The unions were particularly concerned about a possible Republican victory because of the highly visible but ultimately futile efforts of the American Liberty League. The du Pont family and their close allies, the Pew family, which owned Sun Oil, gave nearly one million dollars to the Republicans (that's $16.1 million in 2010 dollars) and one-third of the Republican National Finance Committee was identified with the Liberty League (Wolfskill 1962, pp. 205-206). The du Ponts also gave another $350,000 and the Pews an additional $20,000 to the Liberty League and other extremely right-wing groups, with names like the Crusaders, the Sentinels of the Republic, and the Southern Committee to Uphold the Constitution (e.g., Webber 2000, p. 27). This money was used to supplement the Republican campaign in a variety of ways.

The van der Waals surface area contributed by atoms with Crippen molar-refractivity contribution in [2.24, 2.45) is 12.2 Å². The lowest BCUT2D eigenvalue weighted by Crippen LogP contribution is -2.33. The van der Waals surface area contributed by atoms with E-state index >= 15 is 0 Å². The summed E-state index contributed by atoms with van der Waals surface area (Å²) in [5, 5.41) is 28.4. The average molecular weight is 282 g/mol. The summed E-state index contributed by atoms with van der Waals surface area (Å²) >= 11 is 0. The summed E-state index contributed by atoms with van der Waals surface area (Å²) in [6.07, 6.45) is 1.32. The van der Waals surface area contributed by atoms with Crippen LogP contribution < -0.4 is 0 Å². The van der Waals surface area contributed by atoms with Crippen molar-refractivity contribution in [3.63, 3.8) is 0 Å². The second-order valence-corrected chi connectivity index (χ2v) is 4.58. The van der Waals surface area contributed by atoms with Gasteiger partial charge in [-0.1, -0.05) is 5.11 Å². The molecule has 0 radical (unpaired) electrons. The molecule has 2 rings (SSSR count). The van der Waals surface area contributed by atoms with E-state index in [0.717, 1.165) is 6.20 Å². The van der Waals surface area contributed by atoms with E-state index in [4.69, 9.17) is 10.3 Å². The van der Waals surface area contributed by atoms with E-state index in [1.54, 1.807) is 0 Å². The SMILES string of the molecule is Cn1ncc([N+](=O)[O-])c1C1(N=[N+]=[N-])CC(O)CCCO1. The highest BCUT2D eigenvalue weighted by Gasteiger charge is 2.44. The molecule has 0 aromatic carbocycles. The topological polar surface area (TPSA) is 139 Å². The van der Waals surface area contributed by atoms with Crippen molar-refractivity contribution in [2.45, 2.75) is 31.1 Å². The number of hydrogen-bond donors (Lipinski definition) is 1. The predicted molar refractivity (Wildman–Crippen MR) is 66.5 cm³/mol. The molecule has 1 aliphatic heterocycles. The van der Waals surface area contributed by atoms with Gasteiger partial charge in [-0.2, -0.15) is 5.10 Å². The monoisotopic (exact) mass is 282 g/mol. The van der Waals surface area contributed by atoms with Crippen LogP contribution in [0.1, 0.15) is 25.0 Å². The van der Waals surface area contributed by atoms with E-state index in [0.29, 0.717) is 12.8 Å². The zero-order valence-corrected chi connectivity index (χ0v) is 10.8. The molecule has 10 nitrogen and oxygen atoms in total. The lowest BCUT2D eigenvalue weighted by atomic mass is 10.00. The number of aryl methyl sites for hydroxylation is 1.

In addition, the act legitimated laws already passed in 11 states that allowed employees to decline to pay dues to an established union if they so desired, in effect holding out the temptation to workers of being "free riders," i.e., people who benefited from any union successes, but did not have to help pay for the efforts to win them (Dempsey 1961, pp. 25-27). (These laws are called "right-to-work laws" because employers insist that their support for the right to resist joining a union is based upon a principled defense of the rights of individual workers). Although 12 more states passed such laws by the end of 1963, they were repealed in Delaware, Indiana, Louisiana, and New Hampshire, which meant that there were 19 right-to work states in 1965, when the union movement still had considerable political muscle. By the end of 2012, there were 24 right-to-work states, twelve in the South, five in the Great Plains, five in the Rocky Mountain region, and two in the Midwest, due to successful campaigns in Louisiana in 1976, Idaho in 1986, Oklahoma in 2001, and Indiana and Michigan in 2012 (Dixon 2007; Dixon 2010, for good sociological studies of right-to-work laws).